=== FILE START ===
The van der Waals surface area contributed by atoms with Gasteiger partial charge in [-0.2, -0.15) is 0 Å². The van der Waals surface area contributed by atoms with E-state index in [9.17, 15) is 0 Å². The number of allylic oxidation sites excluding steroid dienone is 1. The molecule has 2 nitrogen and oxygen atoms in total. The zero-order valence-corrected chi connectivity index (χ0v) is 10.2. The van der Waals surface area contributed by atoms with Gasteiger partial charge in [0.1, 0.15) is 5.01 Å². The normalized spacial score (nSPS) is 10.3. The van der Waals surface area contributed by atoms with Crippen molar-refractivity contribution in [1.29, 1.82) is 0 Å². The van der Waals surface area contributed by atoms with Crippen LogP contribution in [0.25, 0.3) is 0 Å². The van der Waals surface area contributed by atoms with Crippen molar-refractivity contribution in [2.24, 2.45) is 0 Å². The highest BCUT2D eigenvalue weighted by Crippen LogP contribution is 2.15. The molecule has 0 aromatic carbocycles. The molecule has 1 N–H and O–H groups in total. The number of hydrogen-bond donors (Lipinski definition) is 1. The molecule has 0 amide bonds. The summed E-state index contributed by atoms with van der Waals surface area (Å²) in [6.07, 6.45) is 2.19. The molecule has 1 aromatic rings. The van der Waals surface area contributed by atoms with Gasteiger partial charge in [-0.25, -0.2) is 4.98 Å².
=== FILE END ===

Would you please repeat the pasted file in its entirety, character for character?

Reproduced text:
The van der Waals surface area contributed by atoms with Gasteiger partial charge in [-0.2, -0.15) is 0 Å². The van der Waals surface area contributed by atoms with E-state index in [9.17, 15) is 0 Å². The number of allylic oxidation sites excluding steroid dienone is 1. The molecule has 2 nitrogen and oxygen atoms in total. The zero-order valence-corrected chi connectivity index (χ0v) is 10.2. The van der Waals surface area contributed by atoms with Gasteiger partial charge in [0.1, 0.15) is 5.01 Å². The normalized spacial score (nSPS) is 10.3. The van der Waals surface area contributed by atoms with Crippen molar-refractivity contribution in [1.29, 1.82) is 0 Å². The van der Waals surface area contributed by atoms with Crippen LogP contribution in [0.25, 0.3) is 0 Å². The van der Waals surface area contributed by atoms with Crippen molar-refractivity contribution in [2.24, 2.45) is 0 Å². The highest BCUT2D eigenvalue weighted by Crippen LogP contribution is 2.15. The molecule has 0 aromatic carbocycles. The molecule has 1 N–H and O–H groups in total. The number of hydrogen-bond donors (Lipinski definition) is 1. The molecule has 0 amide bonds. The summed E-state index contributed by atoms with van der Waals surface area (Å²) in [6.07, 6.45) is 2.19. The molecule has 1 aromatic rings. The van der Waals surface area contributed by atoms with Gasteiger partial charge in [-0.25, -0.2) is 4.98 Å².